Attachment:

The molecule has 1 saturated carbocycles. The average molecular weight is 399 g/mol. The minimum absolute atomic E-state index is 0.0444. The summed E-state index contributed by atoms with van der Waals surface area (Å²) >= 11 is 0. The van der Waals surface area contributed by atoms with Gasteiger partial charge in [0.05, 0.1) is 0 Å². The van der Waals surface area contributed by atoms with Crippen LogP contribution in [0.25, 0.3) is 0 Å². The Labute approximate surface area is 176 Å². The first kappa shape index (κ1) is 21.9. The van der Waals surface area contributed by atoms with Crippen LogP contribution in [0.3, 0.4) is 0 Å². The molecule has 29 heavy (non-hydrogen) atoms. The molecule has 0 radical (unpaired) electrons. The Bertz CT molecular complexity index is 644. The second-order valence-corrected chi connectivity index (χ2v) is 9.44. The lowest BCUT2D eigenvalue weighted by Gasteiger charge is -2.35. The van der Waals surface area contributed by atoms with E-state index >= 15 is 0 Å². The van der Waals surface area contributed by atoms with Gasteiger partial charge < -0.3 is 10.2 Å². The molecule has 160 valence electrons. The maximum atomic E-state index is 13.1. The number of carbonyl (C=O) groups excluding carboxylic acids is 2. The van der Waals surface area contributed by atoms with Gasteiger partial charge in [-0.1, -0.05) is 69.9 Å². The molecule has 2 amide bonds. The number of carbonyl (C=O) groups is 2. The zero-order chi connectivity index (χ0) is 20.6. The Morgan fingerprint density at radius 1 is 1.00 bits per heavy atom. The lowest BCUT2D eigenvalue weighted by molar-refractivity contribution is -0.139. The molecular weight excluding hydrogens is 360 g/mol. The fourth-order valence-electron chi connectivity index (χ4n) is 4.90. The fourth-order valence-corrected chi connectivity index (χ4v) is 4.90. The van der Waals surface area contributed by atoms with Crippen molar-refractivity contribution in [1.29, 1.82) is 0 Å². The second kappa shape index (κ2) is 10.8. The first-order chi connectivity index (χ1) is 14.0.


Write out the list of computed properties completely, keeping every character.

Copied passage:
The molecule has 1 saturated carbocycles. The average molecular weight is 399 g/mol. The minimum absolute atomic E-state index is 0.0444. The summed E-state index contributed by atoms with van der Waals surface area (Å²) >= 11 is 0. The van der Waals surface area contributed by atoms with Gasteiger partial charge in [0.05, 0.1) is 0 Å². The van der Waals surface area contributed by atoms with Crippen LogP contribution in [0.25, 0.3) is 0 Å². The Labute approximate surface area is 176 Å². The first kappa shape index (κ1) is 21.9. The van der Waals surface area contributed by atoms with Crippen LogP contribution in [0.3, 0.4) is 0 Å². The molecule has 29 heavy (non-hydrogen) atoms. The molecule has 0 radical (unpaired) electrons. The Bertz CT molecular complexity index is 644. The second-order valence-corrected chi connectivity index (χ2v) is 9.44. The lowest BCUT2D eigenvalue weighted by Gasteiger charge is -2.35. The van der Waals surface area contributed by atoms with E-state index >= 15 is 0 Å². The van der Waals surface area contributed by atoms with Gasteiger partial charge < -0.3 is 10.2 Å². The molecule has 160 valence electrons. The maximum atomic E-state index is 13.1. The number of carbonyl (C=O) groups excluding carboxylic acids is 2. The van der Waals surface area contributed by atoms with Gasteiger partial charge in [-0.1, -0.05) is 69.9 Å². The molecule has 2 amide bonds. The number of carbonyl (C=O) groups is 2. The zero-order chi connectivity index (χ0) is 20.6. The Morgan fingerprint density at radius 1 is 1.00 bits per heavy atom. The lowest BCUT2D eigenvalue weighted by molar-refractivity contribution is -0.139. The molecular weight excluding hydrogens is 360 g/mol. The fourth-order valence-electron chi connectivity index (χ4n) is 4.90. The fourth-order valence-corrected chi connectivity index (χ4v) is 4.90. The van der Waals surface area contributed by atoms with Crippen molar-refractivity contribution in [1.29, 1.82) is 0 Å². The second kappa shape index (κ2) is 10.8. The first-order chi connectivity index (χ1) is 14.0.